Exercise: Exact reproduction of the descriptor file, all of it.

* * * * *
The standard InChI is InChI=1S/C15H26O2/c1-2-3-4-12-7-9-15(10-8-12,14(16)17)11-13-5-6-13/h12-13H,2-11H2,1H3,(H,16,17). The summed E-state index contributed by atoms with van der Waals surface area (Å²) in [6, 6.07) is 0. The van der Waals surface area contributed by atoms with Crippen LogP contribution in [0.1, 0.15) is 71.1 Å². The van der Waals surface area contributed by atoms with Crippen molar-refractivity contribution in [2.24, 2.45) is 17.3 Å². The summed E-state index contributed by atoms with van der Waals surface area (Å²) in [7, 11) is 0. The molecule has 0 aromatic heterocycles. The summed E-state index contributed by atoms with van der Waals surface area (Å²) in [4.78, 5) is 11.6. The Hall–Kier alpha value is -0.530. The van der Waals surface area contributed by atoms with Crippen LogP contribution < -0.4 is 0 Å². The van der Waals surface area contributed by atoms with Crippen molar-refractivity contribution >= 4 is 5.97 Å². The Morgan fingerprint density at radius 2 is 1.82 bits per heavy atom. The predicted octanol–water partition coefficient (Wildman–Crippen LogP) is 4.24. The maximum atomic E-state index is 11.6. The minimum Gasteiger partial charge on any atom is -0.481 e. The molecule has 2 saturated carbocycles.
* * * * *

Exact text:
The standard InChI is InChI=1S/C15H26O2/c1-2-3-4-12-7-9-15(10-8-12,14(16)17)11-13-5-6-13/h12-13H,2-11H2,1H3,(H,16,17). The summed E-state index contributed by atoms with van der Waals surface area (Å²) in [6, 6.07) is 0. The van der Waals surface area contributed by atoms with Crippen LogP contribution in [0.1, 0.15) is 71.1 Å². The van der Waals surface area contributed by atoms with Crippen molar-refractivity contribution in [2.24, 2.45) is 17.3 Å². The summed E-state index contributed by atoms with van der Waals surface area (Å²) in [7, 11) is 0. The molecule has 0 aromatic heterocycles. The summed E-state index contributed by atoms with van der Waals surface area (Å²) in [4.78, 5) is 11.6. The Hall–Kier alpha value is -0.530. The van der Waals surface area contributed by atoms with Crippen LogP contribution < -0.4 is 0 Å². The van der Waals surface area contributed by atoms with Crippen molar-refractivity contribution >= 4 is 5.97 Å². The Morgan fingerprint density at radius 2 is 1.82 bits per heavy atom. The predicted octanol–water partition coefficient (Wildman–Crippen LogP) is 4.24. The maximum atomic E-state index is 11.6. The minimum Gasteiger partial charge on any atom is -0.481 e. The molecule has 2 saturated carbocycles.